The product of the resistance (in Ohms) and capacitance (in Farads) is the scale time for the discharge (to go to 1/e of the original charge): t = RC. With V = Q/C and I = V/R = Q/t, you can also solve for the minimum resistance to keep the discharge current to a safe value. (Keeping the current below 1 mA is a rough guideline: https://www.asc.ohio-state.edu/physics/p616/safety/fatal_current.html That's for discharge through humans, but what constitutes "safe" varies by what's connected to your discharge circuit. If you're running the current through flexible copper wiring, it can probably take a few amps.) Also note the energy stored in the capacitor, which will be deposited in the resistor which shorts it: U = 0.5 C V^2.
As long as you're dealing with the sorts of capacitors typically used with bread boards, you can probably short it with copper wire, as others have mentioned: 1 uF * 1mOhm = 1 ns discharge time. If it only has 42V on it, these formulas say it will have a high current for a few nanoseconds, but the nanoHenry-scale parasitic inductances will limit the current and slow the discharge. That 42 V at a 1uF is less than 1 mJ, which could damage sensitive electronic components - so don't short out the capacitor with that high-end CPU. Anything else should be fine.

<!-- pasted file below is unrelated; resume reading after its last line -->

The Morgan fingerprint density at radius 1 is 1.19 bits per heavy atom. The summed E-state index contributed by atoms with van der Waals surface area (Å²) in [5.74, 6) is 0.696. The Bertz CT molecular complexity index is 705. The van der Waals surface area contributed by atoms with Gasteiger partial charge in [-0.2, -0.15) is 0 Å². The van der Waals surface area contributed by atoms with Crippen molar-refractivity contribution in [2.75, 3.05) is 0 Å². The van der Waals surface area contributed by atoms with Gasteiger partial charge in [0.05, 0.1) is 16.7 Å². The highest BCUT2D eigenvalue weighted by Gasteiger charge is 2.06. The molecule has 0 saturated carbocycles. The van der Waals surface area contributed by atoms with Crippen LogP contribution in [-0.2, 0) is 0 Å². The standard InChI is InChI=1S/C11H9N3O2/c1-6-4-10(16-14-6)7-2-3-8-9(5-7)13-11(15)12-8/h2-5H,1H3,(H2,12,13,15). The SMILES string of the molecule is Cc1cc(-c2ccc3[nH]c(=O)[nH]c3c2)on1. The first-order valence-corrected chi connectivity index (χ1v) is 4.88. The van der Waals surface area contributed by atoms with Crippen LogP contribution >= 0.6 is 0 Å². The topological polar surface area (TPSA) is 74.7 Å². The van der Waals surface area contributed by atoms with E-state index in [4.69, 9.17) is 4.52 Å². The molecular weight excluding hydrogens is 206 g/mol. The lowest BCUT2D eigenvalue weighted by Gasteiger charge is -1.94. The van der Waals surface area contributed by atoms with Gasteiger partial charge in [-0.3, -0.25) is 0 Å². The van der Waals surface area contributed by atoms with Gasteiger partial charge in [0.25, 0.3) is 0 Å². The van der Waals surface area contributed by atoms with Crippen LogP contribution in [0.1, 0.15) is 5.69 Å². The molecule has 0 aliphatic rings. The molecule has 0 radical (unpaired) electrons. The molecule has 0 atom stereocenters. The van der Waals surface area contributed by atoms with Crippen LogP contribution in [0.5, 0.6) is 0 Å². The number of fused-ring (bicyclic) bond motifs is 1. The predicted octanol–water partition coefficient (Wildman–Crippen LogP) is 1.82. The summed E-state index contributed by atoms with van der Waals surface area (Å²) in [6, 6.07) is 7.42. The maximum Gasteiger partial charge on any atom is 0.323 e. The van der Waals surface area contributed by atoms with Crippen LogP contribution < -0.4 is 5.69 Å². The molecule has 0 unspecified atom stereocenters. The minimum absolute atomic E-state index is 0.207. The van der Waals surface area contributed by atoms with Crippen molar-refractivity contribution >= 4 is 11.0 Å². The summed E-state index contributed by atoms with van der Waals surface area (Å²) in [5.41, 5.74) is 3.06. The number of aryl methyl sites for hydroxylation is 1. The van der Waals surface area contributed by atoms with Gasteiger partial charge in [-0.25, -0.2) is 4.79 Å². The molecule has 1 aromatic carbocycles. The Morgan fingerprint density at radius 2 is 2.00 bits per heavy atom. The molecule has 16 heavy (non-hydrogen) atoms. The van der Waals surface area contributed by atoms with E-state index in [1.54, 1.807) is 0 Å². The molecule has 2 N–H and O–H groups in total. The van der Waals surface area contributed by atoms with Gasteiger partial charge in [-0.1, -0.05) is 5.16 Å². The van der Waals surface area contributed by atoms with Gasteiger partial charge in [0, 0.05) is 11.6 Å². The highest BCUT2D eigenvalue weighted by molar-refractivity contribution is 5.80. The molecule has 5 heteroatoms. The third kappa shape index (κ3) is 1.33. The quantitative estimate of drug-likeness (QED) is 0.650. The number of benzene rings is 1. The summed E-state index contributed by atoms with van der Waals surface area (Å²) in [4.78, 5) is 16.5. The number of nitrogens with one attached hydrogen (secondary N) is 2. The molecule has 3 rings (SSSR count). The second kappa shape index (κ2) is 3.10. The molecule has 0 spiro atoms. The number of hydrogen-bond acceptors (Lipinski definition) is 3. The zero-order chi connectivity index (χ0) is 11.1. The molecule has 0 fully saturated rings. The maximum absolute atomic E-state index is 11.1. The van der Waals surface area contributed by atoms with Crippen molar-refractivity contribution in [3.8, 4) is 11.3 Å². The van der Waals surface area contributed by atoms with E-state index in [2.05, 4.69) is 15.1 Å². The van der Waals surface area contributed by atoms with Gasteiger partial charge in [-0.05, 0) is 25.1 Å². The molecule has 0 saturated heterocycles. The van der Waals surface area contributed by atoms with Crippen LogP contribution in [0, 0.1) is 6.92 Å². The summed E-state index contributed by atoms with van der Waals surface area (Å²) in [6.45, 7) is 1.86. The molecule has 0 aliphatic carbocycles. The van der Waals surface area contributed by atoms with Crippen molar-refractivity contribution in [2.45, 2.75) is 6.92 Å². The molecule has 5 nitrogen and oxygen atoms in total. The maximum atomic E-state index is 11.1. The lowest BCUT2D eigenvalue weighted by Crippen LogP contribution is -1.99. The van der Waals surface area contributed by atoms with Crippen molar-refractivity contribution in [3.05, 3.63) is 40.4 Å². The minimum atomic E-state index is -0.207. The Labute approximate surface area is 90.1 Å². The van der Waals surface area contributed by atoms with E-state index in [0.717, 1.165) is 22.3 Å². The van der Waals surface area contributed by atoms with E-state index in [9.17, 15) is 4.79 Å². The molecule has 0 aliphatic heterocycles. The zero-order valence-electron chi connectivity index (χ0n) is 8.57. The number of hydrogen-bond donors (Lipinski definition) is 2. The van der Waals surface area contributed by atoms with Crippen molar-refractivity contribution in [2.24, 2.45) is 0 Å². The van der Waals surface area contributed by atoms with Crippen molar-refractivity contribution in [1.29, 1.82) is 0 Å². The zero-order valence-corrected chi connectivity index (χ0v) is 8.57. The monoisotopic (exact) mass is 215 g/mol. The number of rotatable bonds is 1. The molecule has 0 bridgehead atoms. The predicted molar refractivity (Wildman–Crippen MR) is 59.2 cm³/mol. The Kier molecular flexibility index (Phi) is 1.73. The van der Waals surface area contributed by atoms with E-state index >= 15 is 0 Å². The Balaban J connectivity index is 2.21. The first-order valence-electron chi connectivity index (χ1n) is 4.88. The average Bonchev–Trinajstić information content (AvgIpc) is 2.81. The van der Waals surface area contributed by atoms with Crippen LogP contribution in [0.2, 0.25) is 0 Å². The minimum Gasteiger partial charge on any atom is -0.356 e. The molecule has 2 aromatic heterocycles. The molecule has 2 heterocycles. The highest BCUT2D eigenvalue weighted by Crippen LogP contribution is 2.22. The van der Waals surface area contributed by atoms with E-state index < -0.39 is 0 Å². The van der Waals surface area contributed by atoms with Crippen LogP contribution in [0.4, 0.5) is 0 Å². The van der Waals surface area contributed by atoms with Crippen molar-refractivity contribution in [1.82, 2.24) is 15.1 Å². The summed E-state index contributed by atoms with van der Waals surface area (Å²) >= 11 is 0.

If you get into voltages and currents where discharge takes a second or more, or where your discharge currents will be in excess of that 1 mA for more than 1 ms, or where the energy stored exceeds a few Joules, then you should be careful: Check the current and power ratings of the components in the discharge circuit, estimate the inductance, and maybe run a simple sim of the discharge process. In general, discharge-before-use won't be a significant issue unless your capacitor is comparable to a full Farad or the voltages are a few kV.